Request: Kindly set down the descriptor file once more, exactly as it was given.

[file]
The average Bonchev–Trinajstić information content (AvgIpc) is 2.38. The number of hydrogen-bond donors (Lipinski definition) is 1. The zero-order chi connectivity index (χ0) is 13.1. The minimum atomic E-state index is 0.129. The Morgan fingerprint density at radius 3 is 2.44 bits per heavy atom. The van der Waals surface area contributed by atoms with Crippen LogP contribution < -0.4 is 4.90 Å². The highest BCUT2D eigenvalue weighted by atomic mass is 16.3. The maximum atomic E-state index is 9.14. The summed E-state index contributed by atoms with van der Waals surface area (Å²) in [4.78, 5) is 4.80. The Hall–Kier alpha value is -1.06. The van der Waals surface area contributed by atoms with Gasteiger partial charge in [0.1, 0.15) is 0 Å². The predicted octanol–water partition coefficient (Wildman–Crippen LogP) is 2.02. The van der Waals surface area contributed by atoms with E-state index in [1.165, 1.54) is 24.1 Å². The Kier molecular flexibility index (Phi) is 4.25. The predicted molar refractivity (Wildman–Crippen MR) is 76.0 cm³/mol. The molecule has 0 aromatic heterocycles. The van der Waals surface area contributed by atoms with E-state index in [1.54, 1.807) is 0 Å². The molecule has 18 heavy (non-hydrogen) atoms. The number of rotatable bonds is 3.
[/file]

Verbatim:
The average Bonchev–Trinajstić information content (AvgIpc) is 2.38. The number of hydrogen-bond donors (Lipinski definition) is 1. The zero-order chi connectivity index (χ0) is 13.1. The minimum atomic E-state index is 0.129. The Morgan fingerprint density at radius 3 is 2.44 bits per heavy atom. The van der Waals surface area contributed by atoms with Crippen LogP contribution < -0.4 is 4.90 Å². The highest BCUT2D eigenvalue weighted by atomic mass is 16.3. The maximum atomic E-state index is 9.14. The summed E-state index contributed by atoms with van der Waals surface area (Å²) in [4.78, 5) is 4.80. The Hall–Kier alpha value is -1.06. The van der Waals surface area contributed by atoms with Gasteiger partial charge in [0.1, 0.15) is 0 Å². The predicted octanol–water partition coefficient (Wildman–Crippen LogP) is 2.02. The van der Waals surface area contributed by atoms with E-state index in [1.165, 1.54) is 24.1 Å². The Kier molecular flexibility index (Phi) is 4.25. The predicted molar refractivity (Wildman–Crippen MR) is 76.0 cm³/mol. The molecule has 0 aromatic heterocycles. The van der Waals surface area contributed by atoms with E-state index in [1.54, 1.807) is 0 Å². The molecule has 18 heavy (non-hydrogen) atoms. The number of rotatable bonds is 3.